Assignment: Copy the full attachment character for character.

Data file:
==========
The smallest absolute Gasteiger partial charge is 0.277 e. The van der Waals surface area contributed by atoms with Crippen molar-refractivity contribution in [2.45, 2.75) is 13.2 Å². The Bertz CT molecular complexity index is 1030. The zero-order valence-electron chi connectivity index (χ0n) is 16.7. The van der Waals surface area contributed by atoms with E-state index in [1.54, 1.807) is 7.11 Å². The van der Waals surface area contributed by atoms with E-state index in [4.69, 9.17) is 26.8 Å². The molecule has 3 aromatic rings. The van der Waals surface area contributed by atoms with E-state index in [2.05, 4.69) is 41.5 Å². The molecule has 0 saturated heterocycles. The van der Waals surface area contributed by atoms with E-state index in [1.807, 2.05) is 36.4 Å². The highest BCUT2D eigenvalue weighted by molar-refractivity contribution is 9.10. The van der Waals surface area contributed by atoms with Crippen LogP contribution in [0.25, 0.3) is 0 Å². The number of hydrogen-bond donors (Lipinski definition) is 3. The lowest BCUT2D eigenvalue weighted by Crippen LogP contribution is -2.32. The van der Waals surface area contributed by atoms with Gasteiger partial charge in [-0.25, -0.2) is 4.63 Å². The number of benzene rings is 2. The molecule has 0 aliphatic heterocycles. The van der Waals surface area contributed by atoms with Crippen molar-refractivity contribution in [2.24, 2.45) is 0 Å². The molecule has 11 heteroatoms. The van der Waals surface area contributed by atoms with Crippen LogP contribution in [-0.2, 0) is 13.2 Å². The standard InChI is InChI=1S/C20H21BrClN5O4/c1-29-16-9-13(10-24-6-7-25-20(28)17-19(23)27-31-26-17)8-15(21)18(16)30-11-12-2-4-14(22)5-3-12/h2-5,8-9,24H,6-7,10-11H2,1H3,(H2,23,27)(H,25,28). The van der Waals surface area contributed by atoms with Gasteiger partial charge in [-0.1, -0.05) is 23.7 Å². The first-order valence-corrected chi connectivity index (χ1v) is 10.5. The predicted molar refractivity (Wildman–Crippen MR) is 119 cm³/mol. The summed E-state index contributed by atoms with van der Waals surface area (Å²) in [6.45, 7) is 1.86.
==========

The smallest absolute Gasteiger partial charge is 0.277 e. The van der Waals surface area contributed by atoms with Crippen molar-refractivity contribution in [2.45, 2.75) is 13.2 Å². The Bertz CT molecular complexity index is 1030. The zero-order valence-electron chi connectivity index (χ0n) is 16.7. The van der Waals surface area contributed by atoms with E-state index in [1.54, 1.807) is 7.11 Å². The van der Waals surface area contributed by atoms with E-state index in [4.69, 9.17) is 26.8 Å². The molecule has 3 aromatic rings. The van der Waals surface area contributed by atoms with E-state index in [2.05, 4.69) is 41.5 Å². The molecule has 0 saturated heterocycles. The van der Waals surface area contributed by atoms with E-state index in [1.807, 2.05) is 36.4 Å². The highest BCUT2D eigenvalue weighted by molar-refractivity contribution is 9.10. The van der Waals surface area contributed by atoms with Crippen LogP contribution in [0.25, 0.3) is 0 Å². The number of hydrogen-bond donors (Lipinski definition) is 3. The lowest BCUT2D eigenvalue weighted by Crippen LogP contribution is -2.32. The van der Waals surface area contributed by atoms with Gasteiger partial charge in [-0.25, -0.2) is 4.63 Å². The number of benzene rings is 2. The molecule has 0 aliphatic heterocycles. The van der Waals surface area contributed by atoms with Crippen molar-refractivity contribution in [2.24, 2.45) is 0 Å². The molecule has 11 heteroatoms. The van der Waals surface area contributed by atoms with Crippen LogP contribution in [-0.2, 0) is 13.2 Å². The standard InChI is InChI=1S/C20H21BrClN5O4/c1-29-16-9-13(10-24-6-7-25-20(28)17-19(23)27-31-26-17)8-15(21)18(16)30-11-12-2-4-14(22)5-3-12/h2-5,8-9,24H,6-7,10-11H2,1H3,(H2,23,27)(H,25,28). The van der Waals surface area contributed by atoms with Gasteiger partial charge in [-0.1, -0.05) is 23.7 Å². The first-order valence-corrected chi connectivity index (χ1v) is 10.5. The predicted molar refractivity (Wildman–Crippen MR) is 119 cm³/mol. The summed E-state index contributed by atoms with van der Waals surface area (Å²) in [6.45, 7) is 1.86.